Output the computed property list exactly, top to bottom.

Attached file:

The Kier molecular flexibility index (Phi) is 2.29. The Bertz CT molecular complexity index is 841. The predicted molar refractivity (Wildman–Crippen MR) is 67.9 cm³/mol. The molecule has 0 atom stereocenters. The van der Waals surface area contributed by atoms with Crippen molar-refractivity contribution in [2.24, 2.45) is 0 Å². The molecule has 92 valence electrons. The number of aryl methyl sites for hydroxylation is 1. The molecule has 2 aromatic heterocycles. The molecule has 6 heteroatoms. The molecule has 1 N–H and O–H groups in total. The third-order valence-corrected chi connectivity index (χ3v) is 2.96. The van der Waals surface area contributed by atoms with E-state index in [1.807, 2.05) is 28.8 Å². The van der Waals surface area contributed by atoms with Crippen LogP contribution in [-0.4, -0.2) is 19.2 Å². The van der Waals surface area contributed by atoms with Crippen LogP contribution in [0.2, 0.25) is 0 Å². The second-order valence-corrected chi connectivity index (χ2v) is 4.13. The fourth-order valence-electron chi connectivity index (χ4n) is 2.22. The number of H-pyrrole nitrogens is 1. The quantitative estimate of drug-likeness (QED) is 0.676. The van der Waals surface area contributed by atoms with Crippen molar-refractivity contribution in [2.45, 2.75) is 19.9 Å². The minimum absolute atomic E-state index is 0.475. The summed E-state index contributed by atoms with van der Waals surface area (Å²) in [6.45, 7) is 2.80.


The Kier molecular flexibility index (Phi) is 2.29. The Bertz CT molecular complexity index is 841. The predicted molar refractivity (Wildman–Crippen MR) is 67.9 cm³/mol. The molecule has 0 atom stereocenters. The van der Waals surface area contributed by atoms with Crippen molar-refractivity contribution in [2.24, 2.45) is 0 Å². The molecule has 92 valence electrons. The number of aryl methyl sites for hydroxylation is 1. The molecule has 2 aromatic heterocycles. The molecule has 6 heteroatoms. The molecule has 1 N–H and O–H groups in total. The third-order valence-corrected chi connectivity index (χ3v) is 2.96. The van der Waals surface area contributed by atoms with E-state index in [1.807, 2.05) is 28.8 Å². The van der Waals surface area contributed by atoms with Crippen LogP contribution in [-0.4, -0.2) is 19.2 Å². The van der Waals surface area contributed by atoms with Crippen LogP contribution in [0.2, 0.25) is 0 Å². The second-order valence-corrected chi connectivity index (χ2v) is 4.13. The fourth-order valence-electron chi connectivity index (χ4n) is 2.22. The number of H-pyrrole nitrogens is 1. The quantitative estimate of drug-likeness (QED) is 0.676. The van der Waals surface area contributed by atoms with Crippen molar-refractivity contribution in [2.45, 2.75) is 19.9 Å². The minimum absolute atomic E-state index is 0.475. The summed E-state index contributed by atoms with van der Waals surface area (Å²) in [6.45, 7) is 2.80.